Nuts & Bolts VS Bells & Whistles.
What Are You Really Getting When You Buy High-End?
The old saying goes “you get what you pay for”. When it comes to several products, that saying holds true. However, how does that phrase hold up when you’re talking about major household appliances? Today, we will jump in and tackle this question and learn what models are receiving upgraded parts and what models are adorned in more bells and whistles.
We’ve all been there; standing in front of 2 items with wildly different price points, wondering if the extra cost adds additional value. Whether it was a car, alarm clock or bottle of BBQ sauce, we’ve all had to make this decision before. What are the differences? Will it be worth it? Does it last longer? These are all things that pass through our minds when we’re trying to finalize the purchase. With household appliances, this especially holds true. This is one category that truly has a “good, better, best” mentality, but what are you actually getting when spending $200, $500 or even $1000 more. This question is a little tough to answer, because it depends on what appliance category you’re shopping, ie: dishwasher, refrigerator, washer or dryer. It also depends on if you’re comparing different brands, like L.G. compared to Maytag. Many factors truly come in to play when you’re deciding on what price point you want to stay in.
One of the biggest determining factors in an appliance’s price is innovation or features. Innovation is defined as making changes to something established, especially by introducing new methods, ideas, or products. Innovation is an important process that has truly taken us from the dark times in human history, to the bustling society we have now. In appliances, it has brought us the automatic defrosting refrigerator, the automatic washing machine and the steam dryer. However, it has also brought us refrigerators with coffee makers, washers with WiFi and gas ranges that can re-ignite a blown out burner, but won’t work in a power outage. Some of these features, although trendy, haven’t really added anything that will truly better our lives. Instead, they have increased the prices of these goods exponentially, and in some cases, lowered the lifespan because of added parts that can fail. A phrase I’ve heard in the past is “more innovation, equals less life.” When searching for an appliance, you may want to ask yourself if you’re going to use these features. If not, maybe look for something that fits your needs a little better. If you don’t need a 5.3 cubic foot washing machine, search for a smaller one that fits your lifestyle. If your dishwasher isn’t a few feet away from your couch, you probably don’t need a $1500 dishwasher with a 39 dB wash noise level. It’s all about getting the features you need while not going for the most expensive.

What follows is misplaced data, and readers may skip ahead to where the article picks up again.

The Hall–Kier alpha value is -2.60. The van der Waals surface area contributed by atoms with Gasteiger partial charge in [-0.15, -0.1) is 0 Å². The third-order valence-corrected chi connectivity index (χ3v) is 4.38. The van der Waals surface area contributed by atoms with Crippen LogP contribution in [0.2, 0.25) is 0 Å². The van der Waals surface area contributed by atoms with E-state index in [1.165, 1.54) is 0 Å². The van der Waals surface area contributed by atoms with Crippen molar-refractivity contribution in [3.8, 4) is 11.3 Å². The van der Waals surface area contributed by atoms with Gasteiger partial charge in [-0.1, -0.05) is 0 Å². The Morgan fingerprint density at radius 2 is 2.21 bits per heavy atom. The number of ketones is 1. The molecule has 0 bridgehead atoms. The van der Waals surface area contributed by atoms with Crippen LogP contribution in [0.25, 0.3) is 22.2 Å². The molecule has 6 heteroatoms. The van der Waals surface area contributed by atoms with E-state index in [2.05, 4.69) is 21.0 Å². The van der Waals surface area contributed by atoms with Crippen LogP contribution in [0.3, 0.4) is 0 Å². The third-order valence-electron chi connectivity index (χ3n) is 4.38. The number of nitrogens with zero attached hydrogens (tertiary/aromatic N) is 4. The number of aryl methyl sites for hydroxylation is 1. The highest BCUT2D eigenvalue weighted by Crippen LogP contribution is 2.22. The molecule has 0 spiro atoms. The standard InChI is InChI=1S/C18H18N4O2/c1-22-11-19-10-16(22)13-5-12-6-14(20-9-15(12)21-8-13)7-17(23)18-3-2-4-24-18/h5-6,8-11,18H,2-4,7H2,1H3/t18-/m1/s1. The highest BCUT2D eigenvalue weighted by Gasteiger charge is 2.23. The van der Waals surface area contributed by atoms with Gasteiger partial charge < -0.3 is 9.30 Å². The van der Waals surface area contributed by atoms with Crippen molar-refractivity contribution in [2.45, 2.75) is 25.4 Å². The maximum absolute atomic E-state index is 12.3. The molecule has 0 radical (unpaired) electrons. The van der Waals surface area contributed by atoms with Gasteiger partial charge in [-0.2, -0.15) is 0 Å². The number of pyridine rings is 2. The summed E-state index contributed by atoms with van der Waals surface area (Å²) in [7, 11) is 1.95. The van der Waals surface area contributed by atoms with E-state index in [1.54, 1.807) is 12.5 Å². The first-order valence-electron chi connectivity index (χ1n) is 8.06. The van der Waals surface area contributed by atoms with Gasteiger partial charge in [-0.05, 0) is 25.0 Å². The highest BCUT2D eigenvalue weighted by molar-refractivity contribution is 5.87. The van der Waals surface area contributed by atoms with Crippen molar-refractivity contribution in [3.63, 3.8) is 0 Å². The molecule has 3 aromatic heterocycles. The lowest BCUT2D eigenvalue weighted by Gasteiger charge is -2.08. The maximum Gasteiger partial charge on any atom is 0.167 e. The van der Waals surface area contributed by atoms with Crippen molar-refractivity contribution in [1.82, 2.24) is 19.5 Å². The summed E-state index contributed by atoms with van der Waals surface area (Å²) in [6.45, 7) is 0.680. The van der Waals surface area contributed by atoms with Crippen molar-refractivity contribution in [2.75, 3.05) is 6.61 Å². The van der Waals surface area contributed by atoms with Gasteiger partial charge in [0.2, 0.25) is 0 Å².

Another factor that really determines the price of an appliance, is the parts that make up the machine. This is where different manufacturers and their pricing compared to each other really play a role. Speed Queen is on the higher end for washer pricing, but on the lower side for features. How can this be? Speed Queen, as compared to some other brands, uses considerably better parts to build their product. The amount of plastic you will find is far less than any other washer you can buy. Due to their commercial quality product, they have considerably more robust parts that make up the machine. Their motor is double the horsepower of any other machine, their bearings are better built bigger and they have the best warranty in the industry. A Maytag washer from the 90’s that still works, would’ve cost you around $699, depending on what model you got. In today’s money, that same product would cost you $1299+. If you use lifetime costing, or the price of a product over its lifespan, you’ll find you actually saved money going with a more expensive product.